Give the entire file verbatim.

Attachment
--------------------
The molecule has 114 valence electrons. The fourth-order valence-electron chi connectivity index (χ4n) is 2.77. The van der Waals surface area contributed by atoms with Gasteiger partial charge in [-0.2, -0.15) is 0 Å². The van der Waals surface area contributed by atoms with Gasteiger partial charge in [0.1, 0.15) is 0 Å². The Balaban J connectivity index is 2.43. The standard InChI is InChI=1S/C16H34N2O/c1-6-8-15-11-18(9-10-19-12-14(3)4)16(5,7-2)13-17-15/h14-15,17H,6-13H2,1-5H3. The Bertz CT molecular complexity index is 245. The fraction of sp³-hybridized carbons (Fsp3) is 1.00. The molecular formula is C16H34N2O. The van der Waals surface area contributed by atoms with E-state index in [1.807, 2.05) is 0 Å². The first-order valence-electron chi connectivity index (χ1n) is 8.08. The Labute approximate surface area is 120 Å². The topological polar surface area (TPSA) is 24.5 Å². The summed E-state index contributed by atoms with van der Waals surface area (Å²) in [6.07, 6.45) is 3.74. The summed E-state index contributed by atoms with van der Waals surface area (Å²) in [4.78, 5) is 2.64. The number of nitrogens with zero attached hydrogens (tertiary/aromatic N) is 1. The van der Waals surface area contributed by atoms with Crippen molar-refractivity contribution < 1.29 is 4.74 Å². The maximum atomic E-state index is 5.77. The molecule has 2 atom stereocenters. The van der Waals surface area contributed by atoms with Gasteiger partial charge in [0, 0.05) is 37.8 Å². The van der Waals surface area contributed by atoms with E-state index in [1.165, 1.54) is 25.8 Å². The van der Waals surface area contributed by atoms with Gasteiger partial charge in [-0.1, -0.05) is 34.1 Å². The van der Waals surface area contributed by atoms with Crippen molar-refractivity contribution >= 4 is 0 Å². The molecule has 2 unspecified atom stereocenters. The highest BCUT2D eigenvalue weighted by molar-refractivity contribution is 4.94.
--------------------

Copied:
The molecule has 114 valence electrons. The fourth-order valence-electron chi connectivity index (χ4n) is 2.77. The van der Waals surface area contributed by atoms with Gasteiger partial charge in [-0.2, -0.15) is 0 Å². The van der Waals surface area contributed by atoms with Gasteiger partial charge in [0.1, 0.15) is 0 Å². The Balaban J connectivity index is 2.43. The standard InChI is InChI=1S/C16H34N2O/c1-6-8-15-11-18(9-10-19-12-14(3)4)16(5,7-2)13-17-15/h14-15,17H,6-13H2,1-5H3. The Bertz CT molecular complexity index is 245. The fraction of sp³-hybridized carbons (Fsp3) is 1.00. The molecular formula is C16H34N2O. The van der Waals surface area contributed by atoms with E-state index in [1.807, 2.05) is 0 Å². The first-order valence-electron chi connectivity index (χ1n) is 8.08. The Labute approximate surface area is 120 Å². The topological polar surface area (TPSA) is 24.5 Å². The summed E-state index contributed by atoms with van der Waals surface area (Å²) in [6.07, 6.45) is 3.74. The summed E-state index contributed by atoms with van der Waals surface area (Å²) in [4.78, 5) is 2.64. The number of nitrogens with zero attached hydrogens (tertiary/aromatic N) is 1. The van der Waals surface area contributed by atoms with Crippen molar-refractivity contribution < 1.29 is 4.74 Å². The maximum atomic E-state index is 5.77. The molecule has 2 atom stereocenters. The van der Waals surface area contributed by atoms with Gasteiger partial charge in [0, 0.05) is 37.8 Å². The van der Waals surface area contributed by atoms with E-state index in [1.165, 1.54) is 25.8 Å². The van der Waals surface area contributed by atoms with Gasteiger partial charge in [-0.1, -0.05) is 34.1 Å². The van der Waals surface area contributed by atoms with Crippen molar-refractivity contribution >= 4 is 0 Å². The molecule has 2 unspecified atom stereocenters. The highest BCUT2D eigenvalue weighted by molar-refractivity contribution is 4.94.